Remembering the Unforgettable

Tsitsernakaberd Armenian Genocide Memorial Complex, April 24, 2018 (Photo provided by the author)

I still remember. 

I still remember standing inside the Genocide Museum in Armenia and asking my mom, “Why did they do this to us? Why didn’t God protect us?” That innocent 10-year-old girl, staring at the black and white pictures of the bony bodies piled on top of each other, couldn’t understand why. 

I still remember my second-grade teacher calling my mom and telling her how inappropriate it was for her to allow me to choose “The Road from Home” by David Kherdian as the subject of my book report. That year was the first time I had a nightmare of being in the Genocide. 

I still remember persuading my fourth-grade teacher to allow me to do my science project on the Armenians of Worcester. I knew I would never have a chance to win given its lack of application of the scientific method. That was okay though, because I knew I was going to be able to present to my whole grade and teach them what it meant to be Armenian. 

I still remember my first April 24th away from home at college. I used all my printing money from my student card and photocopied infographics on the Armenian Genocide. I walked around the student center and library and put them on all the tables. I felt so alone yet motivated to try to make a difference. 

I still remember walking with my fellow AYF members from downtown Yerevan to the Armenian Genocide monument. The flickering light of the torches accompanied by the silence as we were approaching the monument, spoke more than any essay I had ever written.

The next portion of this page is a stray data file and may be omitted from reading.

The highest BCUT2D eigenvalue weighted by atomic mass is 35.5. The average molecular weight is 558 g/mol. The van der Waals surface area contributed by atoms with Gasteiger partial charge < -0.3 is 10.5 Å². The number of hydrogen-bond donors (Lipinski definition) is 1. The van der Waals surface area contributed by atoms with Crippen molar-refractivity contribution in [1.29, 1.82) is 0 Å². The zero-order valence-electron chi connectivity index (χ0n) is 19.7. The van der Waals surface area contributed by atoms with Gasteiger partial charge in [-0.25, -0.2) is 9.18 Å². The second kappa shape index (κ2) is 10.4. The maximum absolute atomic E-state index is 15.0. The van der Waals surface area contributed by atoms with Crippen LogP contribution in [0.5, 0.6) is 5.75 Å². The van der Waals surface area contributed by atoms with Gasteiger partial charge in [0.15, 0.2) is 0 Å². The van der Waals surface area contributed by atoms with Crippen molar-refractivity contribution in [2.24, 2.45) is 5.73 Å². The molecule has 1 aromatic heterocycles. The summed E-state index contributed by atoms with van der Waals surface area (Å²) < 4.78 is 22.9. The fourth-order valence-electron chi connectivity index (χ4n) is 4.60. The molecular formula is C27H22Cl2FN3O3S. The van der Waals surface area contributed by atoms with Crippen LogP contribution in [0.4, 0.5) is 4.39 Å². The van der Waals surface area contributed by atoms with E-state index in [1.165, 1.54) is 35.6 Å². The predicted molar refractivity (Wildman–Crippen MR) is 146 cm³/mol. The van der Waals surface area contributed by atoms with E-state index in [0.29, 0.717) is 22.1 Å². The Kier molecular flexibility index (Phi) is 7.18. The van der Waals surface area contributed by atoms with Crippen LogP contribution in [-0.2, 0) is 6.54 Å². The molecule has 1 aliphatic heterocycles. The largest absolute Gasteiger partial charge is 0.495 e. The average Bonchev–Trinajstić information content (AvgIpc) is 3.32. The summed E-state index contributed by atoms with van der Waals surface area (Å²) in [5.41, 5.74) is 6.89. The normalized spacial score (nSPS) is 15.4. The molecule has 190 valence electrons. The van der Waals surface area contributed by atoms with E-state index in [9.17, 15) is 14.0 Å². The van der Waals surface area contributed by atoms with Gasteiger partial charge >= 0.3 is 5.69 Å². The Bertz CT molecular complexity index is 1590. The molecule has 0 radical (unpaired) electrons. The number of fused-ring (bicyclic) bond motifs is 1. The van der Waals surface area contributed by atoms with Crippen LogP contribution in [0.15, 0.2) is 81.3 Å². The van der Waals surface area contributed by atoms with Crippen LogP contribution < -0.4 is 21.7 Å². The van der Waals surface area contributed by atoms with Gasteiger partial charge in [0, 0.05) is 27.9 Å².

I still remember all of my non-Armenian friends, colleagues and peers, who have protested alongside me, who came to watch “The Promise” with me, who have signed up to be ANCA Rapid Responders, who have posted about the Genocide on their personal social media platforms, who send me texts on days like today saying, “We are thinking of your family today.” 

I still remember the story my grandmother told me of my great-great-grandfather Movses who returned to Kharpert after journeying to Franklin, MA, as soon as he heard about the intensity of the massacres. My great-great-grandfatherhis selflessness, his innate reaction to protect his familyis who I live for every day. 

I still remember because how could one forget. 

I still remember because others don’t. 

I still remember, and I will never forget. 

Kenar Charchaflian

Kenar Charchaflian

Kenar Charchaflian is the executive director of AYF Camp Haiastan in Franklin, MA. Active in her local Armenian community, she is a member of the Worcester Aram ARF and serves as an advisor for the Worcester AYF juniors.
Kenar Charchaflian

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  1. I understand that right before Hitler invaded Poland, someone asked him how he expected history to remember him, and he said “Who today speaks of the annihilation of the Armenians?”

    Similarly, he proclaimed that in forcing the Jews and Poles off the land, Germany was taking a cue from the US in its extermination of its indigenous population.

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